On the North Downs Way
Limited time and internet access has restricted my blogging activities of late. It can be hard to summon up the enthusiasm to blog when the prospect of a day in Oxford beckons or we end up looking after my sister's kids as well as the two we struggle to look after on a daily basis, a recipe for double trouble.
It's a far cry from the day I first arrived in England almost two weeks ago. It was good to see my parents but after the initial quickfire 40 minute update on all the people I don't know who have died, contracted serious illnesses or lost a leg or two, I found the conversation drying up. This was all rather disconcerting as I hadn't seen my parents for more than a year, although regular conversations on Skype made it possible to get these death and doom bulletins on a more regular basis.
Fortunately I was saved by the bell, or more specifically my brother, who came round to visit within an hour of my arrival.
His partner was due to give birth in days so he was grateful for any pretext to escape from the raging hormones that had been dogging his every movement for the last few months. My arrival was apparently a better excuse than the call he has taken from the local council to inspect all of the manhole covers within a 10-mile radius.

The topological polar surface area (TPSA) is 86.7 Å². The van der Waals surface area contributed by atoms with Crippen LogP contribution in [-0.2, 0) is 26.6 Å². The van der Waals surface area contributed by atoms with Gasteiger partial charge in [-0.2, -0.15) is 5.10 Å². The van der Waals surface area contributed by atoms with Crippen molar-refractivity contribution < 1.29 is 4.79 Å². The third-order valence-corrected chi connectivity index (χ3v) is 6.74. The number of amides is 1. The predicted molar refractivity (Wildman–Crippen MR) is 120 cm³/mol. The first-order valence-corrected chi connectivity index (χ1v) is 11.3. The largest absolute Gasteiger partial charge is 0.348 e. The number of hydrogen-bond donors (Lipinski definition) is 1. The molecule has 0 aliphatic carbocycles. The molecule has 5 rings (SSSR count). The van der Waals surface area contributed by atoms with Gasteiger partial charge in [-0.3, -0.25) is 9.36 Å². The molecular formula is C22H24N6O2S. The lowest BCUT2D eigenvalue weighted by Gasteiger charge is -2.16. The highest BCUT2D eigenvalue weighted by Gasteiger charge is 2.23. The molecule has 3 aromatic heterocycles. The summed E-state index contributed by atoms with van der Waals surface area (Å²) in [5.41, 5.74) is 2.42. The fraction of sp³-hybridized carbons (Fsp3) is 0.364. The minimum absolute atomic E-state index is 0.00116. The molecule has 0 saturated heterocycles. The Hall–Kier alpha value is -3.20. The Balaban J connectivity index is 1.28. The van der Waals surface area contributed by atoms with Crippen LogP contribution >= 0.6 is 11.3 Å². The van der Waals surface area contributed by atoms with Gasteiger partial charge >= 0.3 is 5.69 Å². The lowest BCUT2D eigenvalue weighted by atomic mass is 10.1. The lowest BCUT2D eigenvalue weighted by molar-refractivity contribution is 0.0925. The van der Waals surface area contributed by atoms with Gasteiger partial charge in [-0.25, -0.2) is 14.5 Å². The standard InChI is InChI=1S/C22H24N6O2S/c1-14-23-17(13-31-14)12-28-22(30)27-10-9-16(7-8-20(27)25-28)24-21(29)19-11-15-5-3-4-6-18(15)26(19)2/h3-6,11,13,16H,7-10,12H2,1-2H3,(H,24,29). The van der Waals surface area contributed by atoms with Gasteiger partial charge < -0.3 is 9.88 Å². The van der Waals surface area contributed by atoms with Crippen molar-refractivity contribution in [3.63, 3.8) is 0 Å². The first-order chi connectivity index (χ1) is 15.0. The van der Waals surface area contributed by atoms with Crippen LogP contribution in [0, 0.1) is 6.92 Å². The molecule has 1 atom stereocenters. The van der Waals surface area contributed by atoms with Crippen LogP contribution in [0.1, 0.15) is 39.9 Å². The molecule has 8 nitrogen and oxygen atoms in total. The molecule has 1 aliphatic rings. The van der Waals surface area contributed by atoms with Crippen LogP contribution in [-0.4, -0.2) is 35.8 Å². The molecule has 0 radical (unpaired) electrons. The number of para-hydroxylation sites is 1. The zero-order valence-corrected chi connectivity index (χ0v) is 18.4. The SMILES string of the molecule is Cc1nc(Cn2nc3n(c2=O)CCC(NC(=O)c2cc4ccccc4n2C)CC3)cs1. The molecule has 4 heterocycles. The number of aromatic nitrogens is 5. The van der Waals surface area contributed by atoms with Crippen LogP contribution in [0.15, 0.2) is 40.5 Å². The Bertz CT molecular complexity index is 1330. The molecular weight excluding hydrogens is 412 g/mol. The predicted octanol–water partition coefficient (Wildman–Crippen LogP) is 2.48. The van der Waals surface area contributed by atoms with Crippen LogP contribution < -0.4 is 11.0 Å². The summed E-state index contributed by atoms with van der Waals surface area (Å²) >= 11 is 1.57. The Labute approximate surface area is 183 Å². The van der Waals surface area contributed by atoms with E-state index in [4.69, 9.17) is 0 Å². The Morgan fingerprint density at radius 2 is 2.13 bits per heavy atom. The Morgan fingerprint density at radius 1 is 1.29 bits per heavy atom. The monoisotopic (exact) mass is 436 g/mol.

Desperate times require desperate measures and outwardly these were desperate times. Rioting had broken out in London for the second night and the headlines made it seem as if the nation was on fire. Some people from overseas were reacting as if this was Libya or Syria and armed insurrection was underway.
The reality was rather different. London has seen graver threats such as the bombs of the IRA and the nights of 1941 when the skies were full of German bombers. Just 60 years after the death of Christ Boudicca's savages burned and sacked Roman London leaving bodies strewn across the flatlands by the Thames.
In 1351 Wat Tyler led a band of angry peasants from the plague ravaged countryside of Kent and Essex to the heart of London, almost overthrowing the unpopular King Richard II in the process.
London has seen much worse than the bands of rioters who went out in search of some free flatscreen TVs.
On the Sunday of my arrival I left jetlag behind to walk up on the ridge of the North Downs, along an ancient path that pilgrims once used to reach Canterbury cathedral in the days that Chaucer wrote of such journeys.
These are gentle hills where horses roam in paddocks, a world away from the simmering suburbs of London. Little has changed in this landscape of quiet villages for years, although a few pubs have closed. Contented folks who made money in London now meander around in their BMWs. The hills remain almost empty and they look away from the M25 to the garden of England with its oast houses and vineyards, the same place that simmered with abject poverty, disease and resentment back in 1351.